Processors

AMD Ryzen 7 2700, Ryzen 5 2600 and StoreMI Review

Today I have the follow-up review of the Ryzen 7 2700 and the Ryzen 5 2600 CPUs. These are AMD’s lower wattage versions of the new Pinnacle Ridge eight and six-core CPUs. As mentioned in the Ryzen 7 2700X review, AMD has successfully raised the clock speeds, lower latency, and improved memory speeds/compatibility with its updated Zen+ architecture. I’m sure this is going to show in the Ryzen 7 2700 and Ryzen 5 2600 as well since all four CPUs are based on the same Global Foundries’ 12LP process. Read More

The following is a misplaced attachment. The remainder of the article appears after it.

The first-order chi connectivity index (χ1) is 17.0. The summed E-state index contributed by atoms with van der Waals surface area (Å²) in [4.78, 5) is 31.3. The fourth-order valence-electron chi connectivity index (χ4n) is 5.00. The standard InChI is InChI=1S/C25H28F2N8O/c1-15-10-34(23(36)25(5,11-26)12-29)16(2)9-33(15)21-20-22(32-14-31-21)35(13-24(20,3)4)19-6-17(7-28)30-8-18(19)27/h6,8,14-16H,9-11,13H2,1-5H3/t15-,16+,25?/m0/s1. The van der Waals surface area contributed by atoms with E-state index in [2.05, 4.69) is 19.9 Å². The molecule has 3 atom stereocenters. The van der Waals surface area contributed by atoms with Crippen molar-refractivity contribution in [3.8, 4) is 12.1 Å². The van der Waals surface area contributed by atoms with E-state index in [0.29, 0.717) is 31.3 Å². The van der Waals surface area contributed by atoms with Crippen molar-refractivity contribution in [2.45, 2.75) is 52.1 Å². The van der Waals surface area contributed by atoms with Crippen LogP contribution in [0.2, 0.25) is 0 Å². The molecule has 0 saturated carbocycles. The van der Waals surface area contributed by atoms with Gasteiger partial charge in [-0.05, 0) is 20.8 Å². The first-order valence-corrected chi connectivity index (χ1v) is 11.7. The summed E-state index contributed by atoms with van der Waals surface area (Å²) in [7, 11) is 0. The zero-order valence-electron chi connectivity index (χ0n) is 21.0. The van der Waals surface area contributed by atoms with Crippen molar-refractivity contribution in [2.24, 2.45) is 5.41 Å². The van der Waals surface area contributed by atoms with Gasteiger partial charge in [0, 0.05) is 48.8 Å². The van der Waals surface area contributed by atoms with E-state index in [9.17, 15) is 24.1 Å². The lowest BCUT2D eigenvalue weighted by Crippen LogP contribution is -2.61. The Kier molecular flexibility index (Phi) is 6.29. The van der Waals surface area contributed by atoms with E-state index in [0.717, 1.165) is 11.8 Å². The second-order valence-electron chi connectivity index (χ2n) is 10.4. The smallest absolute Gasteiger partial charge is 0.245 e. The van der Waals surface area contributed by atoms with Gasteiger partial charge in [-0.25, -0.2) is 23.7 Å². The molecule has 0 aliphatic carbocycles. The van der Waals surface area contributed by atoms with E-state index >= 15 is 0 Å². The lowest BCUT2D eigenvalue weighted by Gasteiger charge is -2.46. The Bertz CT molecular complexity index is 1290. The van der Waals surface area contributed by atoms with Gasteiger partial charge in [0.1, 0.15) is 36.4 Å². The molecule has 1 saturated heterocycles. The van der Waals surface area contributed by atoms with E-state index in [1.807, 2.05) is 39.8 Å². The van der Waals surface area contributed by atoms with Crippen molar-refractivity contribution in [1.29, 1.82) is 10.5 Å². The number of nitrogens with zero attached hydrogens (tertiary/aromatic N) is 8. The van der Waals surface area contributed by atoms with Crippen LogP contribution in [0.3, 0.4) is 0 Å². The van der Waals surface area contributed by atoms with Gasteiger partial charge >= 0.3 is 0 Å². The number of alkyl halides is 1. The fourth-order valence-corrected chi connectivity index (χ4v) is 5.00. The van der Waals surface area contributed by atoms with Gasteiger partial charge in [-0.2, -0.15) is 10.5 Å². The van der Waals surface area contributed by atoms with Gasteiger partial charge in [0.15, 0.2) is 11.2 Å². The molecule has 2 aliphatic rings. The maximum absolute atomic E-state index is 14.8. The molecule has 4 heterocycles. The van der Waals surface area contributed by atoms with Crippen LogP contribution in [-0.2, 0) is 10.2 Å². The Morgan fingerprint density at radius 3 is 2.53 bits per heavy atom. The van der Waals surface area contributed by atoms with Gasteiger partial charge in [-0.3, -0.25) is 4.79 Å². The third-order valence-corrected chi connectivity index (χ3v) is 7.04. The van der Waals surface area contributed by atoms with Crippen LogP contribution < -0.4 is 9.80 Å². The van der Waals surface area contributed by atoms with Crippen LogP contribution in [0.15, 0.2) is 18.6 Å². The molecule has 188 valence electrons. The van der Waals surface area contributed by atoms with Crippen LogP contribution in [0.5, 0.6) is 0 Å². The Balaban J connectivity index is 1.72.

Processors

AMD Ryzen 3 1200 and 1300X CPU Review

Bringing in the tail-end of the newest AMD CPUs we have the Ryzen 3 lineup. This is AMD’s offering for the budget-minded PC user. Today we’ll be looking at the two quad-core offerings, the 1200 and 1300X. The 1300X has the XFR technology we’ve seen from the Ryzen 7 1800X, 1700X, and Ryzen 5 1500X/1600X allowing for boost speeds over their typical max. The 1200 is locked to its listed speeds, unless you’re overclocking. One major difference from the Ryzen 5 and Ryzen 7 CPUs is the exclusion of Simultaneous Multithreading (SMT) from the Ryzen 3 processors. While this does mean a performance hit for multithreaded applications, it also cuts the cost of the product making it accessible to more users. Let’s take a closer look at the lineup now. Read More